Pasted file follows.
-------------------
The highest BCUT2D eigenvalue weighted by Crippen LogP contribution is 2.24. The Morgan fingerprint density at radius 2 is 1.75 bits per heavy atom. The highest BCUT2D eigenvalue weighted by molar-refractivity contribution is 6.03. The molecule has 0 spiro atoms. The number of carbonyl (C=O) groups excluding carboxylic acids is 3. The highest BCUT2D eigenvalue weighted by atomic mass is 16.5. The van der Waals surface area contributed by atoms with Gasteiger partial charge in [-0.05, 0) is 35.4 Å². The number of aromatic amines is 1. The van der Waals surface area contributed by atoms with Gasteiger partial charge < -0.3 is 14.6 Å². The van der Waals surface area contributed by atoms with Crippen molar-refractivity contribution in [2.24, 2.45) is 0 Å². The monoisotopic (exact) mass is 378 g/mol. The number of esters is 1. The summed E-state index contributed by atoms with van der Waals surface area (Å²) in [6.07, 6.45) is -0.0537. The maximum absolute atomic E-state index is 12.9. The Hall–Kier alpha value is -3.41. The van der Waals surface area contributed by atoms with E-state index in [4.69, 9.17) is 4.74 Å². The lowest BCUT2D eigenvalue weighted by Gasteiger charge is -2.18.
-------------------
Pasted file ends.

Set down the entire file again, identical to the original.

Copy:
The highest BCUT2D eigenvalue weighted by Crippen LogP contribution is 2.24. The Morgan fingerprint density at radius 2 is 1.75 bits per heavy atom. The highest BCUT2D eigenvalue weighted by molar-refractivity contribution is 6.03. The molecule has 0 spiro atoms. The number of carbonyl (C=O) groups excluding carboxylic acids is 3. The highest BCUT2D eigenvalue weighted by atomic mass is 16.5. The van der Waals surface area contributed by atoms with Gasteiger partial charge in [-0.05, 0) is 35.4 Å². The number of aromatic amines is 1. The van der Waals surface area contributed by atoms with Gasteiger partial charge < -0.3 is 14.6 Å². The van der Waals surface area contributed by atoms with Crippen molar-refractivity contribution in [2.24, 2.45) is 0 Å². The monoisotopic (exact) mass is 378 g/mol. The number of esters is 1. The summed E-state index contributed by atoms with van der Waals surface area (Å²) in [6.07, 6.45) is -0.0537. The maximum absolute atomic E-state index is 12.9. The Hall–Kier alpha value is -3.41. The van der Waals surface area contributed by atoms with E-state index in [4.69, 9.17) is 4.74 Å². The lowest BCUT2D eigenvalue weighted by Gasteiger charge is -2.18.